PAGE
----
Lyft unveils safety features following sexual misconduct allegations

Lyft unveils safety features following sexual misconduct allegations
© Courtesy photo

Lyft on Tuesday unveiled new safety features as the company grapples with a slew of allegations from riders who say they have been assaulted by drivers.

In a blog post, Lyft said it has partnered with a top anti-sexual assault advocacy group — the Rape, Abuse & Incest National Network — as it seeks to improve safety for those using the ride-hailing app.

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Lyft will institute mandatory safety training for drivers, make it easier for app users to call 911, and build a "smart trip check-in" feature, which will alert Lyft to suspicious activity during rides, such as unexpected delays.

"We don’t take lightly any instances where someone’s safety is compromised, especially in the rideshare industry, including the allegations of assault in the news last week," Lyft's president and co-founder, John Zimmer, said in the post.

"The onus is on all of us to learn from any incident, whether it occurs on our platform or not, and then work to help prevent them," he added.

Last week, 14 female riders sued Lyft over what they called the company’s mishandling of a “sexual predator crisis” among its drivers. 

The women, who are unnamed in the suit, alleged Lyft drivers sexually assaulted or raped them in 2018 and 2019. The lawsuit was filed in San Francisco, where the company is based. 

Mary Winfield, the head of trust and safety at Lyft, said the allegations outlined in the suit have “no place in the Lyft community.” 

The allegations include instances in which drivers locked women in cars or went on multiple-hour detours after canceling rides before assaulting and raping the women.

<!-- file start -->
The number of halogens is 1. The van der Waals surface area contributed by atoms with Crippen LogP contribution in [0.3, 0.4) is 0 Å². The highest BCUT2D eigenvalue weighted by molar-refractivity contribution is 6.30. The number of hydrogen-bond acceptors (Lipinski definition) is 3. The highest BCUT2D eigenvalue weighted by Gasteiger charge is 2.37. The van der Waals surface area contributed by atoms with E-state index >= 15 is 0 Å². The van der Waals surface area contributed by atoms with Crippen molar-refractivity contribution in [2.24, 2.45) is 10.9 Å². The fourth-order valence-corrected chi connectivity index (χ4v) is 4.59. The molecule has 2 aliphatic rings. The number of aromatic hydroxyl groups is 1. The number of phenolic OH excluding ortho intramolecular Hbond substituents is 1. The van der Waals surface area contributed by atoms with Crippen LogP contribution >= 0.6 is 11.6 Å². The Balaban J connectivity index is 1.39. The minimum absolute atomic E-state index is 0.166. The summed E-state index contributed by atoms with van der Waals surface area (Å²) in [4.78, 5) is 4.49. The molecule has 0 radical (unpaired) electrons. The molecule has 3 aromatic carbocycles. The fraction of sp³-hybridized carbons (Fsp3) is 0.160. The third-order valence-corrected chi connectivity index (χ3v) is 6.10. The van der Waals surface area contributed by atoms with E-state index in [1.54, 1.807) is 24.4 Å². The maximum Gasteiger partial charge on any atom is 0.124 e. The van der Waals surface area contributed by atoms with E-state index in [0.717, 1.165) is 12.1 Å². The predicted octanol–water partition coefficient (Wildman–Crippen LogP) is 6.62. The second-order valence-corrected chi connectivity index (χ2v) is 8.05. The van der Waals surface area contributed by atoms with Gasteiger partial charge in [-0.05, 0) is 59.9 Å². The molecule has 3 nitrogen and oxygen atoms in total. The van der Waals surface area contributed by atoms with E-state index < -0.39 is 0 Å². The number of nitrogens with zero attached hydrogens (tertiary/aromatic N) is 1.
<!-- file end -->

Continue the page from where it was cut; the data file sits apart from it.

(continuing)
Lyft said its smart trip check-in will emerge later this year.

"If a ride looks to have unexplained delays, riders and drivers will hear from us asking if they need support from our team — and if necessary, request emergency assistance. This feature was built using data from millions of trips, and will roll out this year," Zimmer wrote.

Michael Bomberger, one of the attorneys who helped file the lawsuit against Lyft in California, in a statement said Lyft has been aware of the "assault crisis in their vehicles" for years.

"Lyft has been aware of the staggering number of assaults and rapes that occur in their vehicles for years," Bomberger said. "Today's announcement is a cheap public relations stunt in response to the lawsuit we filed against them last week."

"The proposed changes announced today contain no real measures to prevent sexual assaults and rape," he added. "That is not a commitment to safety. It is a commitment to profits."

In recent years, top ride-hailing companies such as Uber have faced a sea of allegations that they do not do enough to help prevent sexual assault and harassment during rides.

Last year, an investigation found that more than 100 Uber drivers had been accused of sexual assault or abuse over the past four years. Uber has been sued multiple times by women who say they were attacked while using the app.

Uber has committed to releasing a transparency report with data on sexual assaults this year.

"Bottom line: Safety must be an ongoing focus for everyone in transportation, and it’s our responsibility to continue raising the bar," Zimmer wrote on Monday.